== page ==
I can’t even trace the run differential argument back to its roots, but I do know that I’ve defended the merits of the statistic for quite some time now, and I’ve had it up to here (imagine me holding my hand up high — like an amusement park employee describing how tall someone needs to be to ride a ride — to express my level of discontent). I won’t name names, but some of my fellow Good Griefs writers have tried to tarnish the statistic too much for my liking. Well, I’m here — along with the data — to tell my side of the story: Run differential is a meaningful statistic in baseball when assessing how good a team really is.
The plot above shows a strong correlation (r=0.94) between end of season run differential and end-of-season win percentage for the 2021 MLB season (end of season as in end of regular season). The correlation coefficient, or “r”, ranges from -1 to 1, with -1 indicating a perfect negative correlation, 0 indicating no correlation and 1 indicating a perfect positive correlation. Needless to say, the correlation coefficient of 0.94 that we see here is extremely telling. The green line is the line of best fit. In summary, at the end of the season, teams with higher run differentials tended to have higher win percentages. This is in no way predictive; statistics teachers always stress, “Correlation does not imply causation.” However, it is interesting to see the data plotted out.
But there’s a problem. As sports fans, we argue throughout the entire season. We don’t often debate who the good teams are at the end of the season because we typically know by then. We argue in May and June about if Team X is “legit” or if Team Y is “just hot.” So I went back and looked at teams’ run differentials at the beginning of May, June, July, August and September and compared it their end-of-season win percentage for the 2021 MLB season.
If you’re curious, the team with a -60 run differential on May 1 and an end-of-season win percentage of .475 is the Detroit Tigers.
You can see the points tighten around the line of best fit each time we get a month further into the season. This is reflected by the increasing r values, showing greater and greater correlation the further we get into the season. It should come as no surprise that as we get closer to the end of the season, run differential is correlated more and more with end-of-season win percentage.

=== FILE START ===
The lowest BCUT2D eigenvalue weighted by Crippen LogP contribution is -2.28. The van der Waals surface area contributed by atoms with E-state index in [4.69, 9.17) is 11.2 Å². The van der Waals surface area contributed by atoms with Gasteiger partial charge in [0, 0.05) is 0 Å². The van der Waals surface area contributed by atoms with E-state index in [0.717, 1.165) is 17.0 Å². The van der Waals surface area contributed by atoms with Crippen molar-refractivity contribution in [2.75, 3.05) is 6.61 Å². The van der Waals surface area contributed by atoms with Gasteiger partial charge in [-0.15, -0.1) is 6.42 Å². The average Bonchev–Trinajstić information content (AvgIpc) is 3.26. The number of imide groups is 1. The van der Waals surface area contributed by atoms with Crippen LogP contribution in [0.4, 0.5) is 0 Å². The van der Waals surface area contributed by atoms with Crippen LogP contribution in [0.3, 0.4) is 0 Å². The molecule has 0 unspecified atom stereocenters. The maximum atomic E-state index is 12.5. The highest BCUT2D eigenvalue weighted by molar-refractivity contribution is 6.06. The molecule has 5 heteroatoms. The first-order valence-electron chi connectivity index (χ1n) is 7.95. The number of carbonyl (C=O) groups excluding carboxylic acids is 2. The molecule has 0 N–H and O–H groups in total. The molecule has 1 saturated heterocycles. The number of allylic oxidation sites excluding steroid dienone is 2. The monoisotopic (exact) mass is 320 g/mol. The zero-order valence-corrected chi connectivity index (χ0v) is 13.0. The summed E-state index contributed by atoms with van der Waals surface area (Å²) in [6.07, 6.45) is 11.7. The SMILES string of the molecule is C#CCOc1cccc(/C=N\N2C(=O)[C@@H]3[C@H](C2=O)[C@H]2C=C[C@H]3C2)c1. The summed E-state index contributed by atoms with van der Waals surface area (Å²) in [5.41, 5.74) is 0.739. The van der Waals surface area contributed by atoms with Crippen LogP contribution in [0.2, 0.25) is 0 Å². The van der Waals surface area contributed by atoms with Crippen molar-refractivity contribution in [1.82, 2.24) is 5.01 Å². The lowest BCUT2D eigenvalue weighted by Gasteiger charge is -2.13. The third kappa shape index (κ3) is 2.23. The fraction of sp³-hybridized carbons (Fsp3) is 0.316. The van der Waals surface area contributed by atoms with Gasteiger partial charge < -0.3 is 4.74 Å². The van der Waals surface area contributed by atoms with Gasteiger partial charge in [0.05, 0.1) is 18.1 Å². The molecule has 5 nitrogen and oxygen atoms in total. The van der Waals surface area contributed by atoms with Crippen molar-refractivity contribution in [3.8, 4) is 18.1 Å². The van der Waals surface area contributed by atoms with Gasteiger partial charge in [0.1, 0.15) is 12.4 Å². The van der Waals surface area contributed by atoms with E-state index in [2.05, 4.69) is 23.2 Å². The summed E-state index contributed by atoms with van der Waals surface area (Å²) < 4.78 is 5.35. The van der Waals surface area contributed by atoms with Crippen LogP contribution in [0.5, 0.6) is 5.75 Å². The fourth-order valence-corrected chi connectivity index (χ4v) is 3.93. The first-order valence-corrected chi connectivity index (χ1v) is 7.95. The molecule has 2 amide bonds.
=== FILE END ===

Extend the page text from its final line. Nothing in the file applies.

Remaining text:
The next plot illustrates this point, showing the change in correlation between end-of-season win percentage and run differential on May 1, June 1, July 1, Aug. 1, Sept. 1 and Oct. 3, the end of the 2021 season.
Even the lowest correlation, an r value of 0.52 that we get on May 1, is still quite strong.
If you’re still not convinced that run differential is meaningful, the following are the last 10 World Series winners and where their end-of-season run differentials ranked in MLB: 2020 Dodgers (first), 2019 Nationals (sixth), 2018 Red Sox (second), 2017 Astros (third), 2016 Cubs (first), 2015 Royals (fifth), 2014 Giants (ninth), 2013 Red Sox (first), 2012 Giants (10th) and 2011 Cardinals (eighth). On average, the last 10 World Series winners finished the season with between the fourth and fifth-best run differential in MLB.
That’s all, the end of my 572-word rant on run differential. In the end, better teams tend to score more runs than their opponents to a greater degree than worse teams do.
Out of pure curiosity, I looked at which of the four major sports had the highest correlation between run/point/goal differential and end-of-season win percentage/point total, so I calculated that and made some plots. For consistency, I used data from the last full seasons for MLB (2021), the NHL (2018-19) and the NBA (2018-19), and data from the 2019-20 NFL season, since the most recent full NFL season was impacted by COVID to a high degree.